In a country where political intrigue has often substituted for governance, Kenya's two-year-old National Accord offered a pragmatic solution to ending post-election violence and restoring democratic rule. Now the possibility of a new constitution offers fresh hope that Kenya's bumpy road back to democracy might get smoother. But as the country lurches toward constitutional reform, the tradition of "winner-take-all" politics -- as well as the accompanying fears of "loser-lose-all" outcomes -- is proving tough to leave behind. For Kenya, as with too many African countries, democracy is still thwarted by a zero-sum system that encourages bare-knuckle politics as well as social and ethnic destabilization.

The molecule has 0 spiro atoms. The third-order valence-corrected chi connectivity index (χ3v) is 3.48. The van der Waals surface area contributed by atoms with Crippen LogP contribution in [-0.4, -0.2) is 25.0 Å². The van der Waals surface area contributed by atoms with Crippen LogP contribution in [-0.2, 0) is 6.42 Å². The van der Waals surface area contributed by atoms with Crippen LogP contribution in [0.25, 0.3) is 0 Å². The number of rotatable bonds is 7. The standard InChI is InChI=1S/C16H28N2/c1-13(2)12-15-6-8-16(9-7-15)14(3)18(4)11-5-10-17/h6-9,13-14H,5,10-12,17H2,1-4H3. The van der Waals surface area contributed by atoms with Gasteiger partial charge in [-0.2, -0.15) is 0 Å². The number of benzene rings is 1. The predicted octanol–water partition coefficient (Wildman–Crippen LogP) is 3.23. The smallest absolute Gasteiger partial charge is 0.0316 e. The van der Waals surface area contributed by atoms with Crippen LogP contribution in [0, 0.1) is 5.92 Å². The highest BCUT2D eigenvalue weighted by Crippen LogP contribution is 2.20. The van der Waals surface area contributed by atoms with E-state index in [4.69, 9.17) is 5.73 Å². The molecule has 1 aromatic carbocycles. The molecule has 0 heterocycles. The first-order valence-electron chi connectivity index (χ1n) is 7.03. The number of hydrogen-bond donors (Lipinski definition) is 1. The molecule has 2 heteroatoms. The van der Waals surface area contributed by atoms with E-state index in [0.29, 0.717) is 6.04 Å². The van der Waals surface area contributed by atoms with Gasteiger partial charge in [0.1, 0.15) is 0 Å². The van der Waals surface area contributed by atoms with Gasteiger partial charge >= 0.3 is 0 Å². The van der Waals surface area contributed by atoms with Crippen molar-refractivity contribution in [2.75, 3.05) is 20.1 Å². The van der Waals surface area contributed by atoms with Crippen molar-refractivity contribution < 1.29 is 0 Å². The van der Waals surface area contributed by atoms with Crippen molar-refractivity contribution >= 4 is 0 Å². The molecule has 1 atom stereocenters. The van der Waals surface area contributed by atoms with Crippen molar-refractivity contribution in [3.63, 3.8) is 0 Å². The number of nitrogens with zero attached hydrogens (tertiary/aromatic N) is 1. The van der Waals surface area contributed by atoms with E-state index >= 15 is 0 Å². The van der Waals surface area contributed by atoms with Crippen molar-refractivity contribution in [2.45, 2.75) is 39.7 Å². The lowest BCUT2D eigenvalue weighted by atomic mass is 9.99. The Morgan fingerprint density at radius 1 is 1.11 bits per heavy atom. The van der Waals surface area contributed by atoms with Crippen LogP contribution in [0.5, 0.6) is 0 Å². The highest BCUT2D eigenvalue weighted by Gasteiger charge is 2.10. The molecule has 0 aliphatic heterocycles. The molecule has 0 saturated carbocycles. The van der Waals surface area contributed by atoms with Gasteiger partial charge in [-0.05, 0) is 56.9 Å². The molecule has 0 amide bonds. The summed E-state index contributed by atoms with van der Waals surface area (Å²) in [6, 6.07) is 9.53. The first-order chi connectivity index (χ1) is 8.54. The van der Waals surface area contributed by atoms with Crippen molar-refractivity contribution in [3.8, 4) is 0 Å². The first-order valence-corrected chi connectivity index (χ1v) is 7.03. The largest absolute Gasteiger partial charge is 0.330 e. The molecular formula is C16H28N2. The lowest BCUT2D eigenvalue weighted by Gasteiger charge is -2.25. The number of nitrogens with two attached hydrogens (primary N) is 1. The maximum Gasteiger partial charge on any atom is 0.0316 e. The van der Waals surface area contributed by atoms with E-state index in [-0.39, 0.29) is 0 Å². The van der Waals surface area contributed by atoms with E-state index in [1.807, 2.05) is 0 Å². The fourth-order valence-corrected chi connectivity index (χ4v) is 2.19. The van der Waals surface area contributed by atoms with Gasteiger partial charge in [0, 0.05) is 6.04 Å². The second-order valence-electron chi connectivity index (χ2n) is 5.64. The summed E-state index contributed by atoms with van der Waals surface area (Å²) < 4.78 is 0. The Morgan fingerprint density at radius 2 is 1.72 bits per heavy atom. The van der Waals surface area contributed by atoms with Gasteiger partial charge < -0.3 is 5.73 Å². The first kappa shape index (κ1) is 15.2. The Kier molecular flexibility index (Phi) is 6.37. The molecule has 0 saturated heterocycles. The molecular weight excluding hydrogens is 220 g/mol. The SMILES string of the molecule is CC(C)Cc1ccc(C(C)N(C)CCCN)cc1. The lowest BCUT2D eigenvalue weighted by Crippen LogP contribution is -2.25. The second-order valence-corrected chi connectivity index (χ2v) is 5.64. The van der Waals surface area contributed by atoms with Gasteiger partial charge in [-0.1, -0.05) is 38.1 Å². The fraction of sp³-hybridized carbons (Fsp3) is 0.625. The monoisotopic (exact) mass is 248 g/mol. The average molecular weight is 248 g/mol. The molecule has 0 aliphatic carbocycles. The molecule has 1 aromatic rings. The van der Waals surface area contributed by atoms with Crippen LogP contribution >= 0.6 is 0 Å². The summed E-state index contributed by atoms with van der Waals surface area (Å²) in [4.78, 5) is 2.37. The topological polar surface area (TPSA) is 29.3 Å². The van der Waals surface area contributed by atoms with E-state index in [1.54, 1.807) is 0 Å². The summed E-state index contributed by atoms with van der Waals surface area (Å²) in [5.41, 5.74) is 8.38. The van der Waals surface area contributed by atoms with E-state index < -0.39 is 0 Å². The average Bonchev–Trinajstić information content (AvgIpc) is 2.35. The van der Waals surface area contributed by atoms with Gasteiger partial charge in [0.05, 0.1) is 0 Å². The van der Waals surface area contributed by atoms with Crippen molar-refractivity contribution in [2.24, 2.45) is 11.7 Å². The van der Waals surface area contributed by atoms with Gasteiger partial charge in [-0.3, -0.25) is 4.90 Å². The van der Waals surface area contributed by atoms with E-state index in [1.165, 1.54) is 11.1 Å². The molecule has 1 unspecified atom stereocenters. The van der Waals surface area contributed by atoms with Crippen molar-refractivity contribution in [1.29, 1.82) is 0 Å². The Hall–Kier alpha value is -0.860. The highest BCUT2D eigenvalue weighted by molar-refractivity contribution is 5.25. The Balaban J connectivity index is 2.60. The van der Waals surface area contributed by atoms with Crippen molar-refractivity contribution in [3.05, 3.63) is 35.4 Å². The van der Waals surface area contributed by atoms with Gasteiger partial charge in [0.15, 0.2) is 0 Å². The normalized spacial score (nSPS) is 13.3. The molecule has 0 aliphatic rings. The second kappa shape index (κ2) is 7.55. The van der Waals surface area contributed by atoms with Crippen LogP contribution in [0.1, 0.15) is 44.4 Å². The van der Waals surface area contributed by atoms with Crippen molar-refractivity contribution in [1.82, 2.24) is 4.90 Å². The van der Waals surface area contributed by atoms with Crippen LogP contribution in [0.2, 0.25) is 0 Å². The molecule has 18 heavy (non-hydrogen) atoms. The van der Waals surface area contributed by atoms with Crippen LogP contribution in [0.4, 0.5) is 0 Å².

In early 2008, more than 1,000 people were killed and tens of thousands displaced in post-election violence that followed Kenya's Dec. 27, 2007, presidential polls. Raila Odinga, opposition leader and head of the Orange Democratic Party (ODM), cried foul after losing by a thin margin to incumbent President Mwai Kibaki of the People's National Union (PNU), with European Union observers also citing significant irregularities. The crisis ended with a power-sharing National Accord brokered by former U.N. Secretary-General Kofi Annan, in which the positions of prime minister and two deputy prime ministers were created, with Odinga subsequently named as prime minister. While the accord was an essential step to ending the violence, the creation of a cabinet that included both Kibaki and Odinga has in time led to governance gridlock. ...
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